So for those of you out there who don’t know where you want to be in five years, a good answer would be to focus on the organization you’re attempting to join and how its mission fits with your own skills, attributes and passions. In other words, the answer could be along the lines of ” I want to be with a dynamic and growing company, where I can use my ability at doing X, Y and Z to help contribute to the company’s success.”

The bottom line when answering the question is to be authentic, highlight the skills that you bring to the table and demonstrate how your own personal growth will contribute to that of the company’s.


What Killed Your Job Search Canary

What Klled Your Job Search CanaryIn the early days of mining workers would carry a canary into a mine shaft to check out the air quality. If dangerous  gases such as methane or carbon monoxide were present, the canary would die signaling the miners that they would be next if they didn’t leave the tunnel.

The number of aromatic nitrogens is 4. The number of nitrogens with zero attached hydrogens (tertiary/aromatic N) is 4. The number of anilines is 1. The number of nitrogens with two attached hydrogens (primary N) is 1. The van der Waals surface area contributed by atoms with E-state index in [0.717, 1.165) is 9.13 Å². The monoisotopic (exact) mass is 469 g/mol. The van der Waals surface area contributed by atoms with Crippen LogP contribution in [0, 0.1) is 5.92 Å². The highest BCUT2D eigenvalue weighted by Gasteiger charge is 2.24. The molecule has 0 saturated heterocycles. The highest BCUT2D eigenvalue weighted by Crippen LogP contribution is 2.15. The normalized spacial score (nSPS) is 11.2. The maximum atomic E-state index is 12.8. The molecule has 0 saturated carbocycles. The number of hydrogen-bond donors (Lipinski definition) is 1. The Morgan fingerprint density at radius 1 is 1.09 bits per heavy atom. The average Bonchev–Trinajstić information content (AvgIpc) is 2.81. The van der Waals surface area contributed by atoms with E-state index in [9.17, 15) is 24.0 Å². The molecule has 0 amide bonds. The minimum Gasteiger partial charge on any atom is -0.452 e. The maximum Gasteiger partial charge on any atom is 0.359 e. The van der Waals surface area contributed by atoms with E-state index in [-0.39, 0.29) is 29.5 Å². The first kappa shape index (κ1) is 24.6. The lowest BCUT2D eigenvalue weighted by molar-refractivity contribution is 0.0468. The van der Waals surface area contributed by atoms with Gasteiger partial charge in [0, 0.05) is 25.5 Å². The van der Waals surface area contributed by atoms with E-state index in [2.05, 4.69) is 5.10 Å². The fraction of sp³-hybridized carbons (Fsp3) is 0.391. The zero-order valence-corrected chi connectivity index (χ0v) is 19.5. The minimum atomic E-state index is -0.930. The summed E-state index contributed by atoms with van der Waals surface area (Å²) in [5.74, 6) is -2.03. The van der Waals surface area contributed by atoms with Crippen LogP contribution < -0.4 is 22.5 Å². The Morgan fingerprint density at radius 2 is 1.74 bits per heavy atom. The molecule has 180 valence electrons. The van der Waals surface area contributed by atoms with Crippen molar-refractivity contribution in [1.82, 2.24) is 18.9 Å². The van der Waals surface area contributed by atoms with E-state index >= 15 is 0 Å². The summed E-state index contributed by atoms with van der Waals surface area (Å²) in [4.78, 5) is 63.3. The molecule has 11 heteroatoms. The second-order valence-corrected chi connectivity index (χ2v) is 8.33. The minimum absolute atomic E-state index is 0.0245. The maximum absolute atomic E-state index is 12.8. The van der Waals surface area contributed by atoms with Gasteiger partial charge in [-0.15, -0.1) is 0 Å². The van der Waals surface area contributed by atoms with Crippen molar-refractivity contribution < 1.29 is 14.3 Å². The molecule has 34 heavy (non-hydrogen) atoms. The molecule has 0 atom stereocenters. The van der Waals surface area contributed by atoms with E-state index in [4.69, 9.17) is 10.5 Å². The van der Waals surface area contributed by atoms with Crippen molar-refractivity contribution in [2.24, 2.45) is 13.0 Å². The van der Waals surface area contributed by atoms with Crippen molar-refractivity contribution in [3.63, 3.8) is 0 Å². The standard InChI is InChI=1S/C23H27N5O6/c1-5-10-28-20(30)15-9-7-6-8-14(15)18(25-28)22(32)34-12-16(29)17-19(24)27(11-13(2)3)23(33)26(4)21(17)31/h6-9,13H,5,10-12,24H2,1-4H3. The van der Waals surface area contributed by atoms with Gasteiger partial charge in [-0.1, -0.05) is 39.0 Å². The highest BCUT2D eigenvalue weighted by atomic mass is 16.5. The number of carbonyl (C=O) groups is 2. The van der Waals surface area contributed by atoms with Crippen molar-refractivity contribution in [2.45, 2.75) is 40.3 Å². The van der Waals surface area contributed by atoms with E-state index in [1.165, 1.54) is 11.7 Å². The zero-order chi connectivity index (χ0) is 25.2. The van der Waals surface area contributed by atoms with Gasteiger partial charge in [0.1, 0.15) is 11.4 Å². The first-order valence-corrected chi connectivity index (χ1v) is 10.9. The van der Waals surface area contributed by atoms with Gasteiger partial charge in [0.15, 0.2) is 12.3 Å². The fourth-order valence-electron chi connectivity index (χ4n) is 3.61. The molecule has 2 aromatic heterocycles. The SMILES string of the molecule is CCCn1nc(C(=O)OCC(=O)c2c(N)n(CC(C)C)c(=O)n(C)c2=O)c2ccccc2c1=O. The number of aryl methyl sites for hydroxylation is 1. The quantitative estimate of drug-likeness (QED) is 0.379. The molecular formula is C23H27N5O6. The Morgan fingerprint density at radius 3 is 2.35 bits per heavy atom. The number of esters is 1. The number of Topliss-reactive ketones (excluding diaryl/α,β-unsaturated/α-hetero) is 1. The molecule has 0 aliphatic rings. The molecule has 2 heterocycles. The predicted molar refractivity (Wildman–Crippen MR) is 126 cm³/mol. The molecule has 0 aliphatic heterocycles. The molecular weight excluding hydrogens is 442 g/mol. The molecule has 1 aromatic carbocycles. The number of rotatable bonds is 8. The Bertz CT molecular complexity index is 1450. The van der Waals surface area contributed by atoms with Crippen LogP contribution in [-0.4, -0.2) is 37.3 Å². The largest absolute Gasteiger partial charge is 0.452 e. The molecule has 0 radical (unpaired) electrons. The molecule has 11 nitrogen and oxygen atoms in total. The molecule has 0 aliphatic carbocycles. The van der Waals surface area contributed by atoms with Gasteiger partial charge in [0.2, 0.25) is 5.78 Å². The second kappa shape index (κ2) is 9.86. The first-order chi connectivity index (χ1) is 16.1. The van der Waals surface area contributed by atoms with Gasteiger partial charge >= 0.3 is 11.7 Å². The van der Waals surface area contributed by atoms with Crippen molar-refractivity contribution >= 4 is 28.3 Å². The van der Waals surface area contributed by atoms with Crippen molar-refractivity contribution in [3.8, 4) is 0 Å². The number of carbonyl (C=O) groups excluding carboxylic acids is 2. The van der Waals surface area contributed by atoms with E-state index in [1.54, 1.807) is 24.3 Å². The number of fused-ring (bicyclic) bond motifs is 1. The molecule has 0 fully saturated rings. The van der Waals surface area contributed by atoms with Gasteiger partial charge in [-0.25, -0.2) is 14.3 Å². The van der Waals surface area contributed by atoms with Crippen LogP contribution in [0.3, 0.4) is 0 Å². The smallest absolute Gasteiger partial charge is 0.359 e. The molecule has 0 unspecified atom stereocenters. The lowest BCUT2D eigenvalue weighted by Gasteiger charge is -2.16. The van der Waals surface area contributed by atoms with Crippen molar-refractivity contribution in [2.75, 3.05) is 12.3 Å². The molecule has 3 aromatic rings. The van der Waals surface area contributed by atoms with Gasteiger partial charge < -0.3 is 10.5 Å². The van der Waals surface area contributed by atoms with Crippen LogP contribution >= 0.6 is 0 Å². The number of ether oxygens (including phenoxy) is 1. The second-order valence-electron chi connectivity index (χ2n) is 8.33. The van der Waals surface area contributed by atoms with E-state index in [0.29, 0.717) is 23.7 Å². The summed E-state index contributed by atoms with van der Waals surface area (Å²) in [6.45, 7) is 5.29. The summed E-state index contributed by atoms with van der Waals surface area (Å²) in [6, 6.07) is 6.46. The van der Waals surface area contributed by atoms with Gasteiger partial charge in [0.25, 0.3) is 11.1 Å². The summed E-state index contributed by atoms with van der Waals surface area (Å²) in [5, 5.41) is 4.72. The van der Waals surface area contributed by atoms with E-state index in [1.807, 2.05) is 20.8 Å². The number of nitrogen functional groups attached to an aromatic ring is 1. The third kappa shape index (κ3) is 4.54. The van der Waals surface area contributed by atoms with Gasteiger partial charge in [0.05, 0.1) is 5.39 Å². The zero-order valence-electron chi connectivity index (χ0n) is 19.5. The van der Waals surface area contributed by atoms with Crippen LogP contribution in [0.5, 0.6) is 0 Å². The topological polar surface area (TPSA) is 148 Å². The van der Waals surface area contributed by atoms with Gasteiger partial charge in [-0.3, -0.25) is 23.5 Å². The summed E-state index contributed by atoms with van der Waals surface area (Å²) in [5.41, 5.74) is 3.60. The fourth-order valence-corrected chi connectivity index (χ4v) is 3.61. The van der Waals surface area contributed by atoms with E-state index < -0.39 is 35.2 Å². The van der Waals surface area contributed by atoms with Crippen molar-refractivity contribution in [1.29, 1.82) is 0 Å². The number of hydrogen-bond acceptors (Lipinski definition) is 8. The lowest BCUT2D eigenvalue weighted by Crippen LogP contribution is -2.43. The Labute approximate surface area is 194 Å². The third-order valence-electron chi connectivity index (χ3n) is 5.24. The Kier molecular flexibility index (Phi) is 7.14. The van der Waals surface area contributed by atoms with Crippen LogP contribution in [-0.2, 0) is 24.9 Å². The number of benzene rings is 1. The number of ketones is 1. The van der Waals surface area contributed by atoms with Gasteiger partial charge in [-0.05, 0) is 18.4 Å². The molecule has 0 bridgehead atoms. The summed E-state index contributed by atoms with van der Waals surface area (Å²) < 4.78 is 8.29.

In today’s job market, if you’re sending out a resume that doesn’t fly, in other words a resume that’s not getting you calls or interviews,  you should take a lesson from the miners, come up for air and figure out how to improve your resume. More often than not, a bad resume will kill your job search.

The following are some tips to preen  your resume to perfection as you mine for your next opportunity. First the obvious, no spelling mistakes, no lies and no liabilities. The first two don’t require additional explanation, but as far a liabilities, job hunters from seasoned executives to first-timers, often err on the side of over-inclusion.